Spy Camp: Photos From East Germany's Secret Intelligence Files
A new book documents the absurd and terrifying history of the Stasi.
Like most government agencies, the NSA lacks a sense of humor; instead, it has paranoia, which can be unintentionally comic. Case in point: The agency's recent cease-and-desist letter to Dan McCall, an online vendor whose parody t-shirts raised NSA hackles. The agency, along with the Department of Homeland Security, cites copyright infringement—it's illegal to appropriate the NSA logo for commercial use (especially after it's been "mutilated"). Depending on your mood, the crackdown on satire is either disproportionate enough to be amusing, or totalitarian enough to be, well, totalitarianism.
Simon Menner's new photobook, Top Secret: Images from the Stasi Archives, reminds us that the difference between terror and kitsch is mostly one of proximity. Per the book's subtitle, the images were culled from the vast archives of East Germany's secret police, the Stasi, which spied on, bugged, interrogated, intimidated, murdered, and otherwise bullied its citizenry for 40 years. According to Simon Wiesenthal, the Holocaust survivor turned Nazi-hunter, the Stasi was "much, much worse than the Gestapo, if you consider only the oppression of its own people."
Indeed, the numbers are staggering: When the Berlin Wall fell in 1989, Stasi records show that it had 91,000 employees on the payroll, along with around 173,000 unofficial collaborators. Given East Germany's population of 17 million, this amounts to one informer per 6.5 citizens—or, as author John O. Koehler more viscerally puts it, "It would not have been unreasonable to assume that at least one Stasi informer was present in any party of 10 or 12 dinner guests." In Koehler's book Stasi: The Untold Story of the East German Secret Police, former Stasi Colonel Rainer Wiegand estimated that the total number of informers was as high as two million.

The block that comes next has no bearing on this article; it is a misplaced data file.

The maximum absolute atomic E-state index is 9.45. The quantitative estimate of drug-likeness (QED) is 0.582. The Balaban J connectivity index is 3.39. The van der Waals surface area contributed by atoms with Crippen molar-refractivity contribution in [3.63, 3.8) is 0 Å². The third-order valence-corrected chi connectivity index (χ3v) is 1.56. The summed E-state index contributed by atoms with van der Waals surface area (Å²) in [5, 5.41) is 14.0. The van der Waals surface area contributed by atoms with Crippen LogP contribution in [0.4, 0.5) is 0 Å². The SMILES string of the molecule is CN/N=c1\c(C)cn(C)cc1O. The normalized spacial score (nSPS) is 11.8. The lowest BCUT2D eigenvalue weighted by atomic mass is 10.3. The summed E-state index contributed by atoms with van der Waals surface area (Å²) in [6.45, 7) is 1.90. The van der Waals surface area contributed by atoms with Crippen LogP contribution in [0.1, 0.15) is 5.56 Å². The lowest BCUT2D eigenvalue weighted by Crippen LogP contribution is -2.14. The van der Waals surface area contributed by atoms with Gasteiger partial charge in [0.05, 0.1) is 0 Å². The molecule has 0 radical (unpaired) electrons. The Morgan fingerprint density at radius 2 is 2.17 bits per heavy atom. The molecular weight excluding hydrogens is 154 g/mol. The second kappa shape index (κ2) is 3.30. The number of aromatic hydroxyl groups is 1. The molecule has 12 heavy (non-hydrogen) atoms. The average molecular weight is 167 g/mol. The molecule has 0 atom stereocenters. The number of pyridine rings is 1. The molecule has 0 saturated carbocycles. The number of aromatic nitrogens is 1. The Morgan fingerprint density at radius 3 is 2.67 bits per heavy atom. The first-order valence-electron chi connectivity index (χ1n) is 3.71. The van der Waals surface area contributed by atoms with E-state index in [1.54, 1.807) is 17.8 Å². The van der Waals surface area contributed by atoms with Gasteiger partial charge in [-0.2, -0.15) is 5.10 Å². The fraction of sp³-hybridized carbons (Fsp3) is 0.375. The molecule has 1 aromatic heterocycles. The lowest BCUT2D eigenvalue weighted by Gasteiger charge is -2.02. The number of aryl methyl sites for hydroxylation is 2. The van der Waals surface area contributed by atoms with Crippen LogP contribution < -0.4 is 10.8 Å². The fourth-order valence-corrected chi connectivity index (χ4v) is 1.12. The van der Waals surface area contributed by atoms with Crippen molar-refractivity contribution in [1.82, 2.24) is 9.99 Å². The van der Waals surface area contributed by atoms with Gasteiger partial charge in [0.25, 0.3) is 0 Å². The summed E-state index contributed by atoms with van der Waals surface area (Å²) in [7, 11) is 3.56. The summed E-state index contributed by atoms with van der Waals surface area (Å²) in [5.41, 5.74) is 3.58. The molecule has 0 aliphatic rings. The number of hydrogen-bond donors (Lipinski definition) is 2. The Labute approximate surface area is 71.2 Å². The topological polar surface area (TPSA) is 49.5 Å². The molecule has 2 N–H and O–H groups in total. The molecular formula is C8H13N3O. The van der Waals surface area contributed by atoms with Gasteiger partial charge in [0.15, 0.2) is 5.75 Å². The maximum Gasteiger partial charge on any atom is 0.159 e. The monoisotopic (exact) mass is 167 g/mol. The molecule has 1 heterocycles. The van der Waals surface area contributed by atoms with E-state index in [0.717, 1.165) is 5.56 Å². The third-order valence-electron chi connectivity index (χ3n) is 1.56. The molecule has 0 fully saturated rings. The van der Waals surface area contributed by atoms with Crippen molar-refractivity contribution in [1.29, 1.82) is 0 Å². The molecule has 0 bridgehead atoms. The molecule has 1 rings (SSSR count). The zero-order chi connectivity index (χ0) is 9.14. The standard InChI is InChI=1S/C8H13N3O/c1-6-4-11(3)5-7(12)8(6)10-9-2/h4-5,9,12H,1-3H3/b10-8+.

Think about what that means. Phones were tapped, mail was intercepted and read, families betrayed each other, apartment buildings and hotels crawled with informers, surveillance cameras abounded. A special division was tasked with inspecting garbage, while holes drilled into walls became the unofficial calling card of Stasi spooks. On the threshold of German reunification, approximately six million people were under surveillance.
All of this was part of a more systematic program called zersetzung ("decomposition") that wreaked psychological havoc across East Germany. The idea was to disrupt people's sense of normalcy by employing "soft torture" techniques. "Tactics included removing pictures from walls, replacing one variety of tea with another, and even sending a vibrator to a target's wife," noted the Guardian. "Usually victims had no idea the Stasi were responsible. Many thought they were going mad; some suffered breakdowns; a few killed themselves."